Technocrat to a Philosopher

I can’t remember precisely if I heard this, read it, thought it up, or a combination, but “Philosophy is the antidote to the technocrat.”

A technocrat, with an overriding preference for the transformation of human experience by means of scientific invention, favours learning a science, designing machines and thus having more effective control. Technology is a highly enriching industry, and radical enthusiasm for it is only to be expected. But expensive in several ways, including: resource-depletion; labour and time expenditure; political coordination.

Philosophy is the most ancient academic discipline…(or is it mathematics? - I can’t remember that either.)

Its roots are grounded in the origin of theory (science = natural philosophy, if you plough deeply enough), offshoot and branch into other subjects. Technology began with tool-making, facilitated by the evolution of verbal language, so since we’ve had agriculture, architecture, geology and textiles, we’ve built technologies. Hence technology is also ancient. Technology tackles the question: How do I efficiently control my physical environment? Philosophy tackles the question: how do I live my life?

In a technocracy, society is governed according to the advice of technical wizards. Not such a bad idea perhaps…well-implemented, we might imagine a self-sufficient, progressive synthetic environment: flying cars; ultra-green recycling; forty four screens of TV - on the wall - to choose from (choose from.)

Human beings have a vested interest in the evolution of technologies - for the purposes of a more comfortable lifestyle. Is it in fact the greatest interest of all civilisation?

A curve-ball: the greatest interest of human civilisation is mathematics. This is the case; mathematics is the highest truth known to man; insofar as we have communicable knowledge, the best example of it is held in the calculations of mathematical logic, which support the configurations of mechanics, physics and geometry. Maths is the one true source of certainty within the remit of human understanding. As a consequence, we should be living in a mathematocracy… - !

Mathematicians might in some cases agree with this, or aspects of its integrity as an argument.

To return the curve, the greatest interest of human beings is architecture, society’s exoskeleton, the creative extension of habitat in structures - where would we be without buildings? They are the fort of accommodation; the nest of the species; the bedrock of civilisation. The biggest market in the economy. To cater for the needs of an expanding population, architectural development is key. Architect-ocracy!!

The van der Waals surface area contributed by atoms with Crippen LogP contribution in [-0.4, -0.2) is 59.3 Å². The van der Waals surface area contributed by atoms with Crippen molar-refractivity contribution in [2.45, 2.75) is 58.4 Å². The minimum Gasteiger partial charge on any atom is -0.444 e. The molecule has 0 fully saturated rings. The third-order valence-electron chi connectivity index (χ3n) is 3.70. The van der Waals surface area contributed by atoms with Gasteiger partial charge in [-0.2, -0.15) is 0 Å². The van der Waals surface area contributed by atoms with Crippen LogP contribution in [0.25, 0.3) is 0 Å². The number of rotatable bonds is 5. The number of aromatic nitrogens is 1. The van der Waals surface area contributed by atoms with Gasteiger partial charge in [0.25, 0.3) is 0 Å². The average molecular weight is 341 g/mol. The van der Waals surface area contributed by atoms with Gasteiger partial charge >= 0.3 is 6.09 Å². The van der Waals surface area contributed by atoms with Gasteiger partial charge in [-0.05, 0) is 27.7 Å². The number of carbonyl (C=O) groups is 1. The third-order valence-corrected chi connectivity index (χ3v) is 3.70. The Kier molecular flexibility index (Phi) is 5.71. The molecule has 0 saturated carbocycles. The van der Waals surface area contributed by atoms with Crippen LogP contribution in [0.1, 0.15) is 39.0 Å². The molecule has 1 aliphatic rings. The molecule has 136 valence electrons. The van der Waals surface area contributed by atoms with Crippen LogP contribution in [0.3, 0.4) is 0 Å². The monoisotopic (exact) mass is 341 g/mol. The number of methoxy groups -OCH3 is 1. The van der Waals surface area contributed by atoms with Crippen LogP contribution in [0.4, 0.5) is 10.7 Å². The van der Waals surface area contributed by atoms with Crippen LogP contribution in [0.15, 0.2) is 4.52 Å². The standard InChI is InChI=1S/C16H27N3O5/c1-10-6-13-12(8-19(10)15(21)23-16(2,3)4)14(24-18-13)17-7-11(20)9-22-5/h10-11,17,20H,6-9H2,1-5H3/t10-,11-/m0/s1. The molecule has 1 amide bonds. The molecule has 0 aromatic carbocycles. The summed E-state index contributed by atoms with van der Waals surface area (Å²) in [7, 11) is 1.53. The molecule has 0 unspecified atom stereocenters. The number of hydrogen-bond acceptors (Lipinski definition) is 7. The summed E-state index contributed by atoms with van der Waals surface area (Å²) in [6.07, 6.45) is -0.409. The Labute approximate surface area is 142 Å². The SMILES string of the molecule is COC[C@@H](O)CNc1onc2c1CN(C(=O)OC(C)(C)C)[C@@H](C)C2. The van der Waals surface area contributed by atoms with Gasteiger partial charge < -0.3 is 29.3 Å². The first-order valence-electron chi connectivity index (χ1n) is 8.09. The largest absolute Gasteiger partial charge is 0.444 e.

As surely as history is an important subject, the question of how to go forwards as a society is answerable, partly, to wisdom taught deep in the past. And now I think it’s history; the story of how we got here, what we did and why. Everything that has ever happened belongs to history. Yesterday, for example, is historical. And where would we be without yesterday? It’s a catch-all!

We’re heading towards an increasingly technocratic civilisation. And technology is supreme in its own field, to use a tautology. So is philosophy, which underpins academia, and lays claim to very little in the way of content - rather assuming the form of a process, like figuring out for the first time how to plant a seed in the ground in order to grow something. Let’s say you were stranded on an island and figured it out for yourself…the motives behind the inquiry might involve: a need for nourishment; dietary habit; familiarity with the nature of the seasons; attention to growth cycles of plants and feeding requirements; use of agricultural tools; and knowledge of how to build those tools. The skill set upshot would be agricultural and scientific; the lesson, natural philosophy.

Striding forwards with technology…on the basis of scientific understanding…impelled by agricultural and architectural needs…structured according to measurements describable mathematically…with a regard for astronomical and geological factors…knowledge of chemical processes…and an overarching respect for historical information on how civilisation has become what it is…philosophical reflection should be the initial step. Where we pitch our civilisation may be a technocracy or some other-ocracy; technology is a perspective on the field of human activity - a visionary one - but it is just one curve. The antidote to the technocrat is inquiry into the humanitarian advantages of a particular design or its production; an ethical question. And while technological advances may be effective in practice, they do not per se address the principal moral question: why do I do this? They solve the scientific question: how do I do this?

Technology is a means to societal progress; philosophy offers a criteria for deciding the direction society should take.

‘Antidote’ suggests technology needs an antithesis…but there’s probably a technocratic tendency in us all; a drive towards sophisticated systems for our benefit. Technology is deductive; it learns through empirical investigation of the physical laws of nature. Philosophy is inductive; it is primarily based on reason and a search for truth, but fundamental, asking what it means for something to be deductive or inductive, and pointing to political/ethical opinion on the value of the (mass) production of new technologies.

The objective could well be technological progress, but what is the original intent?

Philosophy is motivational. Technology: practical. Or what is the use of a designing a pencil without an idea to put on the page?

The reason and motive behind the use of a technology is a valid subject of inquiry…

Which I hope accounts for this discourse.





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